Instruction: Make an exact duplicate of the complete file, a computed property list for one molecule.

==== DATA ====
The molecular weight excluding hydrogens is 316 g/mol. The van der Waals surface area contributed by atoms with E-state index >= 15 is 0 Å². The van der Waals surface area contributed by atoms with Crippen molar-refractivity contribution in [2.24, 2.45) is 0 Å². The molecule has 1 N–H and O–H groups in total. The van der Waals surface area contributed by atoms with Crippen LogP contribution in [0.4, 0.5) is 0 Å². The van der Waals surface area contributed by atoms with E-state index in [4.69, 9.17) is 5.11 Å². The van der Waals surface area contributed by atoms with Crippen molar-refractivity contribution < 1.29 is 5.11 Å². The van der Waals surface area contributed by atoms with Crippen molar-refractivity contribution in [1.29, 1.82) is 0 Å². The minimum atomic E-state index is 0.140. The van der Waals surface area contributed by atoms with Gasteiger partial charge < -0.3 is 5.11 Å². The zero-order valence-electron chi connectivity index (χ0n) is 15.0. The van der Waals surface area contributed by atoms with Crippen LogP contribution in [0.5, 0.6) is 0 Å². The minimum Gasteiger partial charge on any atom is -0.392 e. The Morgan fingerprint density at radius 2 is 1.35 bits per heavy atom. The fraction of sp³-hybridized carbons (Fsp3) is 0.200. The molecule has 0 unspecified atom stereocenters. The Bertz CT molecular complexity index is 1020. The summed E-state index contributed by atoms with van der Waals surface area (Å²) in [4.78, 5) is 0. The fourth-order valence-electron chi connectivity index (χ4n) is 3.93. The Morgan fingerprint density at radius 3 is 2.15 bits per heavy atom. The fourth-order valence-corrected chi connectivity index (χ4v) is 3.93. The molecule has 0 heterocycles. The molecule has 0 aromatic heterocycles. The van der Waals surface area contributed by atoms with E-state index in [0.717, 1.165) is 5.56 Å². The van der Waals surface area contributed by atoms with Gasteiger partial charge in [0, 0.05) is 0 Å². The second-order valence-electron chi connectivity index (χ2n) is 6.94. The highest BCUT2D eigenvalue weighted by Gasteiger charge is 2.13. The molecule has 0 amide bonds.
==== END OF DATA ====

The molecular weight excluding hydrogens is 316 g/mol. The van der Waals surface area contributed by atoms with E-state index >= 15 is 0 Å². The van der Waals surface area contributed by atoms with Crippen molar-refractivity contribution in [2.24, 2.45) is 0 Å². The molecule has 1 N–H and O–H groups in total. The van der Waals surface area contributed by atoms with Crippen LogP contribution in [0.4, 0.5) is 0 Å². The van der Waals surface area contributed by atoms with E-state index in [4.69, 9.17) is 5.11 Å². The van der Waals surface area contributed by atoms with Crippen molar-refractivity contribution < 1.29 is 5.11 Å². The van der Waals surface area contributed by atoms with Crippen molar-refractivity contribution in [1.29, 1.82) is 0 Å². The minimum atomic E-state index is 0.140. The van der Waals surface area contributed by atoms with Gasteiger partial charge < -0.3 is 5.11 Å². The zero-order valence-electron chi connectivity index (χ0n) is 15.0. The van der Waals surface area contributed by atoms with Crippen LogP contribution in [0.5, 0.6) is 0 Å². The minimum Gasteiger partial charge on any atom is -0.392 e. The Morgan fingerprint density at radius 2 is 1.35 bits per heavy atom. The fraction of sp³-hybridized carbons (Fsp3) is 0.200. The molecule has 0 unspecified atom stereocenters. The Bertz CT molecular complexity index is 1020. The summed E-state index contributed by atoms with van der Waals surface area (Å²) in [4.78, 5) is 0. The fourth-order valence-electron chi connectivity index (χ4n) is 3.93. The Morgan fingerprint density at radius 3 is 2.15 bits per heavy atom. The fourth-order valence-corrected chi connectivity index (χ4v) is 3.93. The molecule has 0 heterocycles. The molecule has 0 aromatic heterocycles. The van der Waals surface area contributed by atoms with E-state index in [0.717, 1.165) is 5.56 Å². The van der Waals surface area contributed by atoms with Gasteiger partial charge in [0, 0.05) is 0 Å². The second-order valence-electron chi connectivity index (χ2n) is 6.94. The highest BCUT2D eigenvalue weighted by Gasteiger charge is 2.13. The molecule has 0 amide bonds.